Lung tissues (the lower lobe of the right lung) were homogenized in lysis buffer to extract proteins. Protein concentration was quantified using a BCA kit (Thermo Scientific, USA). Then, the protein solutions were digested with trypsin, labeled using a TMT kit (Thermo Scientific, USA), and fractionated via an 1100 HPLC System (Agilent) with an Agilent Zorbax Extend RP column. The peptides were separated into 15 fractions, dried by vacuum centrifugation, and followed by LC-MS/MS for analysis. The resulting MS/MS data were processed using Proteome Discover 2.4 (Thermo Fisher, USA). Tandem mass spectra were searched against the Swiss-Prot Mouse knowledgebase (https://www.uniprot.org/) concatenated with the reverse decoy database. Trypsin/P was specified as a cleavage enzyme allowing up to 2 missing cleavages. The mass tolerance for precursor ions was set to 10 ppm as well as the mass tolerance for fragment ions was set to 0.02 Da. Carbamidomethyl on Cys was specified as a fixed modification. Oxidation on methionine and acetylation of the protein N-terminal were specified as variable modifications. The TMT-10plex was set as a quantitative method. Protein groups considered for quantification required at least 2 peptides (1 unique peptide at least), and the global false discovery rate (FDR) was set to 1%. After that, the differentially expressed proteins (DEPs) were identified according to fold or fold and value < 0.05. DEPs were further analyzed using Gene Ontology (GO) knowledgebase (http://geneontology.org/) for functional analysis. Meanwhile, DEPs were mapped to the KEGG database (http://www. genome.jp/kegg/). A hypergeometric distribution test was applied to determine the significance of the enriched GO term or KEGG pathway. The formula for calculating the value by hypergeometric distribution test was as follows:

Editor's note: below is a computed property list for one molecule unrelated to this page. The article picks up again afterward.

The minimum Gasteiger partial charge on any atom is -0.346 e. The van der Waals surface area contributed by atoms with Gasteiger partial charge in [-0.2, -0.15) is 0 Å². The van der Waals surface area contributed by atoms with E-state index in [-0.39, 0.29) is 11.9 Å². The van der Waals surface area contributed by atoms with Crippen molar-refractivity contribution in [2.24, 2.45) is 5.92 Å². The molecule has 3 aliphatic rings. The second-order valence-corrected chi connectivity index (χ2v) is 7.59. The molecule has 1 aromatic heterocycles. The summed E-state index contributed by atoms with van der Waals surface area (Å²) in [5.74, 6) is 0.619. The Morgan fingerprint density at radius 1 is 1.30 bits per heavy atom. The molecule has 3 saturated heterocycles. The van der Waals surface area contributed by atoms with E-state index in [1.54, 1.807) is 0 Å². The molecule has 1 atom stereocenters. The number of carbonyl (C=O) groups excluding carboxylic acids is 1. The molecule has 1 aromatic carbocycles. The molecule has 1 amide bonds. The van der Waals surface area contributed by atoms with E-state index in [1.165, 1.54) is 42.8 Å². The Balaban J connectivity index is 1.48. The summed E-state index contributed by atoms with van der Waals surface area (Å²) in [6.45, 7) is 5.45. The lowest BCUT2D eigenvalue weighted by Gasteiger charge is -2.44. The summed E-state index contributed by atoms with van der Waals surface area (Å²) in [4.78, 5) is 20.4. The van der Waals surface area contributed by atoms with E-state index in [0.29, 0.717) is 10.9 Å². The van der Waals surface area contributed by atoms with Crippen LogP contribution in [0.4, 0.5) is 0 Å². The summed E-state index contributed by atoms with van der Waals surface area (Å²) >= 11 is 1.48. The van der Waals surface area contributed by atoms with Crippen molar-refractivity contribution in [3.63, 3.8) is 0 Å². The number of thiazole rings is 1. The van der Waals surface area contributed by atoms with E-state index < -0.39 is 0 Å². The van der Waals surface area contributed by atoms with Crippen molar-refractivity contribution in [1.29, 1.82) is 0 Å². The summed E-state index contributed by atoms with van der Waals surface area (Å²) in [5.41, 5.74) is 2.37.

2.9. Quantitative Real-Time PCR